Pandemic Iberia is a Pandemic game set in the Iberian Peninsula in 1848. This was an important year since it marked the construction of the first railroad in the region. During this time, however,  4 major diseases threatened to outbreak in the peninsula: typhus, cholera, malaria, and yellow fever. Players taking on roles such as the nurse, railwayman, rural doctor, and sailor to help construct the railroad and stop the spread of those diseases.

Components
This game has many of the basic components that players have come to expect from Pandemic games: different colored cubes, player markers, and 2 decks of cards. There are also several tokens that make an appearance that Pandemic players won’t recognize, like the purification tokens and railway markers. 

What really makes Pandemic Iberia shine component-wise, however, is the art. The box insert, cards, and game board all have beautiful art on them! The quality of everything is also amazing though I will probably still sleeve the cards because accidents do happen during game nights! 

Game Mechanics
Many of the basic mechanics in Pandemic Iberia are the same as vanilla Pandemic. Your main goal is to “cure” the four diseases. In this game, however, you cannot cure them, only “research” them. You research a disease by collecting and discarding 5 cards of a particular color. After each turn, you draw 2 cards, and cards may be traded by using an action and being on the same space as another player. Once you successfully research all 4 diseases, the players win!

The main hiccup is the fact that the diseases are spreading rapidly while you are collecting your cards. When the game starts, 9 cities are infected with a mixture of the 4 diseases: 3 cities get 3 cubes, 3 cities get 2 cubes, and 3 cities start with 1 cube. After each turn, the players draw card from the infection deck and add cubes to the cities. If any city gets more than 3 cubes, there is an outbreak that can chain to other cities. Each outbreak moves the outbreak track. If you have 8 outbreaks in a game, players lose. This game also has epidemic cards. When this card is drawn, players must infect the bottom card of the infection deck with three cubes and reshuffle all of the infection cards from the discard pile back into the deck. Epidemics also up the rate of infection after a few from 2 cards to 3 cards.

There are a few things that make Pandemic Iberia more difficult than Pandemic. You cannot research a disease until you build a hospital of the same color. This essentially means that you need 6 cards to research or cure instead of 5. Another thing that adds to the challenge is that this version is missing some of the essential roles from regular Pandemic. 

The rural doctor is similar to the medic, but he can remove a cube from an adjacent space instead of removing all of the cubes. The nurse is similar to the quarantine specialist except that her quarantine marker must be placed on an adjacent area and does not protect all areas surrounding her. Missing from the bunch is the scientist, who can cure with one fewer card, and the dispatcher, who can aid in player movement. Having an extra card requirement and no scientist really does add to the challenge of the game.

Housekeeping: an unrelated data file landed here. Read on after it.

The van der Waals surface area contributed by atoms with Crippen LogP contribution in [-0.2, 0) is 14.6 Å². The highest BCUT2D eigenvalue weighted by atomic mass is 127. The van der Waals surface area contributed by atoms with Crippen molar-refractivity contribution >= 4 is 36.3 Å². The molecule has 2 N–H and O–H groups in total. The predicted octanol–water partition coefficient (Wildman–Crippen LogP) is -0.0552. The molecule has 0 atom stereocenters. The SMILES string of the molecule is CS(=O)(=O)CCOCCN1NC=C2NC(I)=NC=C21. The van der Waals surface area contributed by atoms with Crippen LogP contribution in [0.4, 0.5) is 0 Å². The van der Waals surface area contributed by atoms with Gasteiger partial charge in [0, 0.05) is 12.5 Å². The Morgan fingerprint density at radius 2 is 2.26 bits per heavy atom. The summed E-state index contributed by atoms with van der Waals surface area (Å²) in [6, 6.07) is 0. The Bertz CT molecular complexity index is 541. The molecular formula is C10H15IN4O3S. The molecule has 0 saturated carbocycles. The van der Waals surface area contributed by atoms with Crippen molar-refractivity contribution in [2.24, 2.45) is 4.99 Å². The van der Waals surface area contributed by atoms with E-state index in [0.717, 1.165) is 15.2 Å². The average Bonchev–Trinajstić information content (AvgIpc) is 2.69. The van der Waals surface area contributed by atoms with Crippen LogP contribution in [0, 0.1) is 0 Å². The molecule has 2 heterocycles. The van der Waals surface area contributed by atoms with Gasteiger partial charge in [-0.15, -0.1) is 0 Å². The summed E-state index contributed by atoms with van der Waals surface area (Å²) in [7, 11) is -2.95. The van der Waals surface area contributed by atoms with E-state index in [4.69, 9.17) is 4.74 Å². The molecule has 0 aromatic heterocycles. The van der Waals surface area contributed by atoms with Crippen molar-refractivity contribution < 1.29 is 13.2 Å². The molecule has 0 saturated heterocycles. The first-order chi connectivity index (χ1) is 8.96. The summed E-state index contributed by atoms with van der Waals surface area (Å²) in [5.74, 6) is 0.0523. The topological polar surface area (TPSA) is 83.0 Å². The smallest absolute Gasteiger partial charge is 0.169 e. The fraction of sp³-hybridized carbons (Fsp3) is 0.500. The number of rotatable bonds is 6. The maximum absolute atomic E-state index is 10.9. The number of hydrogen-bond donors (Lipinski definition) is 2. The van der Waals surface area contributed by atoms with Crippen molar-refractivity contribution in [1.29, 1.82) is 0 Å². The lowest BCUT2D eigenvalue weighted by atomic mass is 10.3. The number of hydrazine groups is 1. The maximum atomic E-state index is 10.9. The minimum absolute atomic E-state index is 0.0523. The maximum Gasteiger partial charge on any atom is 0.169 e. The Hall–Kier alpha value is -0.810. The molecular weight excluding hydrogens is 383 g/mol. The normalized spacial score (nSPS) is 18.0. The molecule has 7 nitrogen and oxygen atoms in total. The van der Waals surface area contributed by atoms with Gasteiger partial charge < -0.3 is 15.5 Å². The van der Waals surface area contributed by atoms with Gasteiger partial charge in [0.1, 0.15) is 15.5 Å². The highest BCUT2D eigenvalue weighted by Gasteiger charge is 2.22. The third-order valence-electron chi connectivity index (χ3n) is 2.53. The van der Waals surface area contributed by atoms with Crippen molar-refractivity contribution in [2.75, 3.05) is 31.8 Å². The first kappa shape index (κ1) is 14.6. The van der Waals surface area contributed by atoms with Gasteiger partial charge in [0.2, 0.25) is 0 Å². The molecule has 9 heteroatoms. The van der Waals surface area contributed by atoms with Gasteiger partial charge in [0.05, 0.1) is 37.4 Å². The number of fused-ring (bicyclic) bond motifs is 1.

Speaking of movement, this board is very spread out and this was before air travel. As such, players cannot discard cards to move freely around the board. Instead, they can use the new travel mechanics of the game. The most important travel change is the railroad. As players move about the map, they can lay railway tokens to connect areas. Doing this allows a player to move from one city to any other city connected by the railroad in 1 action. You can also travel by carriage or by sea from any port city to another port city if you discard a card matching the color of the destination city. 

The final new mechanic is the purify water action. At any time, a player may discard a card matching their region to place 2 purification tokens in an area. The way the may is divided, there are areas in between the lines on the map that form regions. If a purification token is in the center, no cubes need to be added to the cities in that region if it is drawn during the infect step. Instead, you just remove a purification token.

For some added difficulty,  there are also some added challenge modes, but I have not touched those yet so I cannot comment on them.

Final Thoughts

I really like this version of Pandemic! Having already played and loved Pandemic, Pandemic Legacy, and Pandemic Reign of Cthulhu, I kind of suspected I would. Pandemic Iberia is different enough from the other versions of Pandemic that I don’t feel like I am playing the exact same game. The railroad and purification tokens add extra strategy and planning ahead, and having to build hospitals in each region before you can research adds some real difficulty. I had to play 5 times before I finally won! This is exactly what I’ve come to expect and love about cooperative games: the challenge! I love the art and the history built into this game. The naming of the diseases make them blend in seamlessly with the theme whereas letting the players name the diseases detracts from it in some ways (depending on the chose names, I guess). If you think you might like this game, I would go buy it ASAP.  It is a limited edition game, meaning that when this printing is sold out, it will never be reprinted. I don’t think they have ever officially announced the number of games that were printed, but I still wouldn’t wait to buy it. It’s a great game that deserves to be in your collection, and it’s not going to be around forever!

Verdict: Highly recommended!